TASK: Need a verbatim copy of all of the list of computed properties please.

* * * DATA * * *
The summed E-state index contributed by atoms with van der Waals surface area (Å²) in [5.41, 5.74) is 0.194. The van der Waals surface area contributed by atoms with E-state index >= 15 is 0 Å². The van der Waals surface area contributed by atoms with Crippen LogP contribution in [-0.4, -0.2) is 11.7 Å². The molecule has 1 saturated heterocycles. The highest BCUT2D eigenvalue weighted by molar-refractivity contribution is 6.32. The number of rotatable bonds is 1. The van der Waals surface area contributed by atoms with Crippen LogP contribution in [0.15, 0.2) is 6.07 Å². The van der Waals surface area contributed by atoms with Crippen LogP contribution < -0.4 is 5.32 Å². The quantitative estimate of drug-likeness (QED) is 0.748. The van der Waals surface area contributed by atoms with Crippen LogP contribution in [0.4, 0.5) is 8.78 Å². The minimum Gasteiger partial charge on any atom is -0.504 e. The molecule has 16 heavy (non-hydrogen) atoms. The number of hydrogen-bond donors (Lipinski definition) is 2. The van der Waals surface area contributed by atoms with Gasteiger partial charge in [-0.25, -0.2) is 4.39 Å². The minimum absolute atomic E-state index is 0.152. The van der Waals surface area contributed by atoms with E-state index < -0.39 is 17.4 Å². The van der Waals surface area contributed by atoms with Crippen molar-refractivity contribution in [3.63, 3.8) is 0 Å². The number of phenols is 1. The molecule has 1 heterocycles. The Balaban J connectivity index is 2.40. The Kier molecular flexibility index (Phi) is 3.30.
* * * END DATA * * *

The summed E-state index contributed by atoms with van der Waals surface area (Å²) in [5.41, 5.74) is 0.194. The van der Waals surface area contributed by atoms with E-state index >= 15 is 0 Å². The van der Waals surface area contributed by atoms with Crippen LogP contribution in [-0.4, -0.2) is 11.7 Å². The molecule has 1 saturated heterocycles. The highest BCUT2D eigenvalue weighted by molar-refractivity contribution is 6.32. The number of rotatable bonds is 1. The van der Waals surface area contributed by atoms with Crippen LogP contribution in [0.15, 0.2) is 6.07 Å². The van der Waals surface area contributed by atoms with Crippen LogP contribution < -0.4 is 5.32 Å². The quantitative estimate of drug-likeness (QED) is 0.748. The van der Waals surface area contributed by atoms with Crippen LogP contribution in [0.4, 0.5) is 8.78 Å². The minimum Gasteiger partial charge on any atom is -0.504 e. The molecule has 16 heavy (non-hydrogen) atoms. The number of hydrogen-bond donors (Lipinski definition) is 2. The van der Waals surface area contributed by atoms with Gasteiger partial charge in [-0.25, -0.2) is 4.39 Å². The minimum absolute atomic E-state index is 0.152. The van der Waals surface area contributed by atoms with E-state index < -0.39 is 17.4 Å². The van der Waals surface area contributed by atoms with Crippen molar-refractivity contribution in [3.63, 3.8) is 0 Å². The number of phenols is 1. The molecule has 1 heterocycles. The Balaban J connectivity index is 2.40. The Kier molecular flexibility index (Phi) is 3.30.